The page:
Why did I frame the question as I did? For one, the school I speak of is a public school. In my sixteen years of priesthood, I have seen two models emerge on how the separation of Church and state in United States is observed in public schools. One is that faith is not to be discussed in any way as part of classroom projects. The other is that faith can be mentioned, but must allow for the full expanse of faith traditions represented in the school to have a voice. My reworking of the project question obviously seeks to embrace approach two.
The second reason I re-framed the question as I did was to display the inadequacy of the original question. Some may argue from the outset that a faith question should never be asked in a science class whether it's a public or private school. I think there is foundation, at least in a narrowly focused course, for such an approach. I don't mind that faith questions are asked in a science class, but if they are, I beg any science teacher who is reading my blog post to take seriously my main point - Present a question of faith with the same level of clarity, intellectual integrity, and fidelity to the truth as you do your science lessons!
Sadly, as a priest who has been blessed with intentional ministry to middle school, high school, and university students, I see a growing trend of class projects on faith and science in education environments that are laced with false presumptions, grossly misrepresenting people of faith, and, unlike the situation I mentioned above that was presented respectfully, can be downright insulting to Christians.
At the university level, I have counseled students who have been called Monkey Haters (presuming they deny evolution from apes since they are Catholic), Flat Earthers, Woman Haters (used against those who oppose abortion on genetic grounds), and a plethora of other spiteful labels that do nothing but fuel hate. Now, I also need to share that I have counseled an equal number students (at times the same ones I referenced in the previous sentence) who have used, as Christians, derogatory, spiteful, and hateful misrepresentations of people who reject Christianity. This ministerial background leads me to two conclusions: 1. Anyone who thinks that a parish priest doesn't know what parents go through might be rushing to a false presumption; and, 2. We all need to take a deep breath, step away from the emotional fire of cultural spitefulness, and let the healing flames of the Holy Spirit assist us to embrace a sober respect and intellectual honesty for questions of faith and science.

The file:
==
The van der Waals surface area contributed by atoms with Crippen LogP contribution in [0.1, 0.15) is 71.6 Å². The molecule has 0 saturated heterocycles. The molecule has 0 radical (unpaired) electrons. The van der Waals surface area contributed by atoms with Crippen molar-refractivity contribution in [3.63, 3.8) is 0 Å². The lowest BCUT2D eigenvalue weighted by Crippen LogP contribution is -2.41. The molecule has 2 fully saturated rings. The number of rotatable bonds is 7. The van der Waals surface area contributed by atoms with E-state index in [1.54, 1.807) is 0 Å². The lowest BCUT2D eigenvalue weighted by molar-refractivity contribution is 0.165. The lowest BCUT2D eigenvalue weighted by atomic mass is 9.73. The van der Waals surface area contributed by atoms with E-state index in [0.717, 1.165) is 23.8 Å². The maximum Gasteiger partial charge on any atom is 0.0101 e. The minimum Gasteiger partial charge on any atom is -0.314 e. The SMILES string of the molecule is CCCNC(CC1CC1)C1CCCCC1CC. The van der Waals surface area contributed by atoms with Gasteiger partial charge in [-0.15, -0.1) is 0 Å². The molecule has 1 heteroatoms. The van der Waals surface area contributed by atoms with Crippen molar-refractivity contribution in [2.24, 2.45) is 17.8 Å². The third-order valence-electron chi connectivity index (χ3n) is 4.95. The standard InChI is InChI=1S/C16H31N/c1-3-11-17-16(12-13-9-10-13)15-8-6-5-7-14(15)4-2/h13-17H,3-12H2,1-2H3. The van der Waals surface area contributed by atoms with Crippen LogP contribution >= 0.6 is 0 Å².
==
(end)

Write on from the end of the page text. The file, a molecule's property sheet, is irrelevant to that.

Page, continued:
So, what answer did I give to my middle school student? As a Catholic Priest, I shared our belief on evolution based on Scripture and Tradition.
Scripture - Genesis 2:7 ...then the LORD God formed the man out of the dust of the ground and blew into his nostrils the breath of life, and the man became a living being.
Point being - The notion that humans came from preexisting matter is not contrary to Scripture.
Tradition: Papal teachings on matters of evolution have clearly displayed not only an openness to the subject, but a call to embrace the best science of the day.